'We are the Wildcats' by Siobhan Vivian

in , by Kane, August 22, 2020

Title: We are the Wildcats
Author: Siobhan Vivian
Genre: Young Adult Fiction
Rating:3 stars

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Tomorrow, the Wildcat varsity field hockey squad will play the first game of their new season. But at tonight’s team sleepover, the girls are all about forging the bonds of trust, loyalty, and friendship necessary to win.
Everything hinges on the midnight initiation ceremony—a beloved tradition and the only facet of being a Wildcat that the girls control. Until now.
Coach—a handsome former college player revered and feared in equal measure—changes the plan and spins his team on a new adventure. One where they take a rival team’s mascot for a joyride, crash a party in their pyjamas, break into the high school for the perfect picture.
But as the girls slip out of their comfort zone, so do some long-held secrets. And just how far they’re willing to go for their team takes them all—especially Coach—by surprise. 

The book started with the selection of the varsity team. I went in expecting a traditional path-a journey of the Wildcats winning the championship. But soon other details uncover in the sidelines and the plot turned to something else entirely. 
The book had a lot of hockey terminology, which I didn't get but the story was still understandable.
The chapters were written in the light of six girls who got selected for the varsity team-this was clever and astute.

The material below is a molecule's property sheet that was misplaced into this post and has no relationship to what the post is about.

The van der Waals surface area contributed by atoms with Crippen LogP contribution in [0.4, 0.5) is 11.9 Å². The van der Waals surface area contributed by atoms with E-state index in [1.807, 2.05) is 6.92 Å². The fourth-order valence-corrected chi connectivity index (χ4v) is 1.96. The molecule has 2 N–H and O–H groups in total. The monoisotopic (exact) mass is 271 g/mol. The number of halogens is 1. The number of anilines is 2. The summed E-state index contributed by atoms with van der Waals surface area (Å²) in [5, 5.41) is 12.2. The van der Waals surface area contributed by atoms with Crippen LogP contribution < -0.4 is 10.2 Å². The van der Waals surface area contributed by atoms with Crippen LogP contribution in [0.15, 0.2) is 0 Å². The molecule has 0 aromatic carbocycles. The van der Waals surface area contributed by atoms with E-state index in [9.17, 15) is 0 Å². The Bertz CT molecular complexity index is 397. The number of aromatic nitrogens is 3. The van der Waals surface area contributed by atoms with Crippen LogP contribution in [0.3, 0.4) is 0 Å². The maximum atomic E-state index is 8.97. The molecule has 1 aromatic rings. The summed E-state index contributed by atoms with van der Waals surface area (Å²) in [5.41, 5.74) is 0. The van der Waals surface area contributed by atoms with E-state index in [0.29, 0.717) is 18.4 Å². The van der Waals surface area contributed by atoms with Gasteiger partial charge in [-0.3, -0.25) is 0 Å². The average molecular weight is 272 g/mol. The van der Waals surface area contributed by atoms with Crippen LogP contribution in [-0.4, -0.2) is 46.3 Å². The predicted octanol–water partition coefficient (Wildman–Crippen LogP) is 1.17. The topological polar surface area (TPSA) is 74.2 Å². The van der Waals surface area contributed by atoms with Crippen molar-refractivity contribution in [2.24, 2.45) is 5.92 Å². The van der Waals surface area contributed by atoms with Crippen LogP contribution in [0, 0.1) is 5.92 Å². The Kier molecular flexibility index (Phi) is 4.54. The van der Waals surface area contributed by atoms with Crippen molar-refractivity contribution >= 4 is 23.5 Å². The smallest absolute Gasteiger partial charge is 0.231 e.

The situation might seem simple-the Wildcats, who are a very successful team lost their last championship game, ending a long winning streak.
But writing it this way the acuteness of the loss was fully and precisely captured, making the readers empathize with the characters.
I particularly enjoy being in characters'  heads and following their thought processes, so I loved this style. 
The characters weren't very memorable. They weren't bad, they just didn't make any mark. I did like two characters though-Phoebe and Kearson. These two characters were written in such a way that their shortcomings and strengths combined to make them quite admirable. Luci was a good character too,even though the novel doesn't follow Luci a lot. Luci was wise and sensible. 
The first two-thirds of the book was interesting in its own right but the juicy and exciting parts came in the last one-third.
Though I was satisfied with the ending, it felt a little abrupt. An epilogue would've been nice to explain what became of the Wildcats.
What I will take away from this book is the grit and the camaraderie of the Wildcats. The relationship the Wildcats had was so pure, strong and fierce. I was awed by their dedication to the sport.

Some lines I liked in the book:
"Follow your heart, but take your brain with you"

"The thing is, in sport, people are always talking trash. Players, fans. They do it to rattle you, to get under your skin, break your concentration.
But Coach is right. You can't let them. The best players have the mental discipline to block out and stay focused on the game."

 They also taught me a thing or two about how to be a good team member. Most importantly,
             " Team first, always."  
This YA book is psychological, it's diverse, and inspiring-if it sounds like your thing, try We are the Wildcats.

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